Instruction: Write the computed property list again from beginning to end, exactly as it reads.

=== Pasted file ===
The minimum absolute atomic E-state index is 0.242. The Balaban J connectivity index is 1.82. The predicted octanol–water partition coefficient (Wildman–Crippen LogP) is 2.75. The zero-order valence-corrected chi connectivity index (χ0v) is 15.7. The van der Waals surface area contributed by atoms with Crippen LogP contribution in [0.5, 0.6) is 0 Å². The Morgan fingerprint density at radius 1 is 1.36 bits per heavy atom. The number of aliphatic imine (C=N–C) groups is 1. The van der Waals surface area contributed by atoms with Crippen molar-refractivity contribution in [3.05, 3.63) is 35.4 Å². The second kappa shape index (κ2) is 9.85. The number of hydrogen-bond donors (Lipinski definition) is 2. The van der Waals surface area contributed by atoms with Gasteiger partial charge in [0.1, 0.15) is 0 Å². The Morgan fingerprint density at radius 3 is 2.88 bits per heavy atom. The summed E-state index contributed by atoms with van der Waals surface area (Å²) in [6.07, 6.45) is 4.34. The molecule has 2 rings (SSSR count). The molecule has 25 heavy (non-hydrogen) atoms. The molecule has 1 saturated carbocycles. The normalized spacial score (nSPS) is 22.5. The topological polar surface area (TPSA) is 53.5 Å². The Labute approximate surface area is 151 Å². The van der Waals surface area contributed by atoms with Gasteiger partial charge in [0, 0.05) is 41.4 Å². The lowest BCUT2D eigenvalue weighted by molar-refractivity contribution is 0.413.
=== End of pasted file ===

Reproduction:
The minimum absolute atomic E-state index is 0.242. The Balaban J connectivity index is 1.82. The predicted octanol–water partition coefficient (Wildman–Crippen LogP) is 2.75. The zero-order valence-corrected chi connectivity index (χ0v) is 15.7. The van der Waals surface area contributed by atoms with Crippen LogP contribution in [0.5, 0.6) is 0 Å². The Morgan fingerprint density at radius 1 is 1.36 bits per heavy atom. The number of aliphatic imine (C=N–C) groups is 1. The van der Waals surface area contributed by atoms with Crippen molar-refractivity contribution in [3.05, 3.63) is 35.4 Å². The second kappa shape index (κ2) is 9.85. The number of hydrogen-bond donors (Lipinski definition) is 2. The van der Waals surface area contributed by atoms with Gasteiger partial charge in [0.1, 0.15) is 0 Å². The Morgan fingerprint density at radius 3 is 2.88 bits per heavy atom. The summed E-state index contributed by atoms with van der Waals surface area (Å²) in [6.07, 6.45) is 4.34. The molecule has 2 rings (SSSR count). The molecule has 25 heavy (non-hydrogen) atoms. The molecule has 1 saturated carbocycles. The normalized spacial score (nSPS) is 22.5. The topological polar surface area (TPSA) is 53.5 Å². The Labute approximate surface area is 151 Å². The van der Waals surface area contributed by atoms with Gasteiger partial charge in [0, 0.05) is 41.4 Å². The lowest BCUT2D eigenvalue weighted by molar-refractivity contribution is 0.413.